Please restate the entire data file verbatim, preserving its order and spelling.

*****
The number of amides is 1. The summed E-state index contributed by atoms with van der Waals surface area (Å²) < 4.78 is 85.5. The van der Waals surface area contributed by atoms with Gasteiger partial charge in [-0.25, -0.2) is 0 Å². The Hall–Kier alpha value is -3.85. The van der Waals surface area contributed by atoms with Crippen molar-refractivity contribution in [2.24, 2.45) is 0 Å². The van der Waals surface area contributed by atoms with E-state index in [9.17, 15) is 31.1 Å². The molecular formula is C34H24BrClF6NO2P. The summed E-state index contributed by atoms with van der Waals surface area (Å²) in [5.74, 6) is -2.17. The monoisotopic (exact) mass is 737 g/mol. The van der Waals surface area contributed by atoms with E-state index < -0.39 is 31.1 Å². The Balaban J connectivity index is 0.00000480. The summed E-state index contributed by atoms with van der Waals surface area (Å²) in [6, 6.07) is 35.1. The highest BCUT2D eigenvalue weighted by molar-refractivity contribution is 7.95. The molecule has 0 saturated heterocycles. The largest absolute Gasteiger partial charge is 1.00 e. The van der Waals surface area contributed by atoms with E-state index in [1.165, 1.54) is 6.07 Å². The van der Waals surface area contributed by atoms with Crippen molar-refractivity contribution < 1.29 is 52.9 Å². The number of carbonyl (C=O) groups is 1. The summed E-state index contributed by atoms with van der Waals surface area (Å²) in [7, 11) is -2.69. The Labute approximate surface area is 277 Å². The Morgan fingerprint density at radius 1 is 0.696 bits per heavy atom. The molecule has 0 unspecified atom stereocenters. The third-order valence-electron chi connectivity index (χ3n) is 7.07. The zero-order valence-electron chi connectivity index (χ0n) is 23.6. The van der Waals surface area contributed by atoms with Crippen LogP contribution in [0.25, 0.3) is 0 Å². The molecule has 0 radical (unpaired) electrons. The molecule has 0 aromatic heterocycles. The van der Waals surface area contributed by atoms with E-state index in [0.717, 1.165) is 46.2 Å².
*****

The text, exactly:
The number of amides is 1. The summed E-state index contributed by atoms with van der Waals surface area (Å²) < 4.78 is 85.5. The van der Waals surface area contributed by atoms with Gasteiger partial charge in [-0.25, -0.2) is 0 Å². The Hall–Kier alpha value is -3.85. The van der Waals surface area contributed by atoms with Crippen molar-refractivity contribution in [2.24, 2.45) is 0 Å². The van der Waals surface area contributed by atoms with E-state index in [9.17, 15) is 31.1 Å². The molecular formula is C34H24BrClF6NO2P. The summed E-state index contributed by atoms with van der Waals surface area (Å²) in [5.74, 6) is -2.17. The monoisotopic (exact) mass is 737 g/mol. The van der Waals surface area contributed by atoms with E-state index < -0.39 is 31.1 Å². The Balaban J connectivity index is 0.00000480. The summed E-state index contributed by atoms with van der Waals surface area (Å²) in [6, 6.07) is 35.1. The highest BCUT2D eigenvalue weighted by molar-refractivity contribution is 7.95. The molecule has 0 saturated heterocycles. The largest absolute Gasteiger partial charge is 1.00 e. The van der Waals surface area contributed by atoms with E-state index in [1.165, 1.54) is 6.07 Å². The van der Waals surface area contributed by atoms with Crippen molar-refractivity contribution < 1.29 is 52.9 Å². The number of carbonyl (C=O) groups is 1. The summed E-state index contributed by atoms with van der Waals surface area (Å²) in [7, 11) is -2.69. The Labute approximate surface area is 277 Å². The Morgan fingerprint density at radius 1 is 0.696 bits per heavy atom. The molecule has 0 unspecified atom stereocenters. The third-order valence-electron chi connectivity index (χ3n) is 7.07. The zero-order valence-electron chi connectivity index (χ0n) is 23.6. The van der Waals surface area contributed by atoms with Crippen LogP contribution in [0.25, 0.3) is 0 Å². The molecule has 0 radical (unpaired) electrons. The molecule has 0 aromatic heterocycles. The van der Waals surface area contributed by atoms with E-state index in [0.717, 1.165) is 46.2 Å².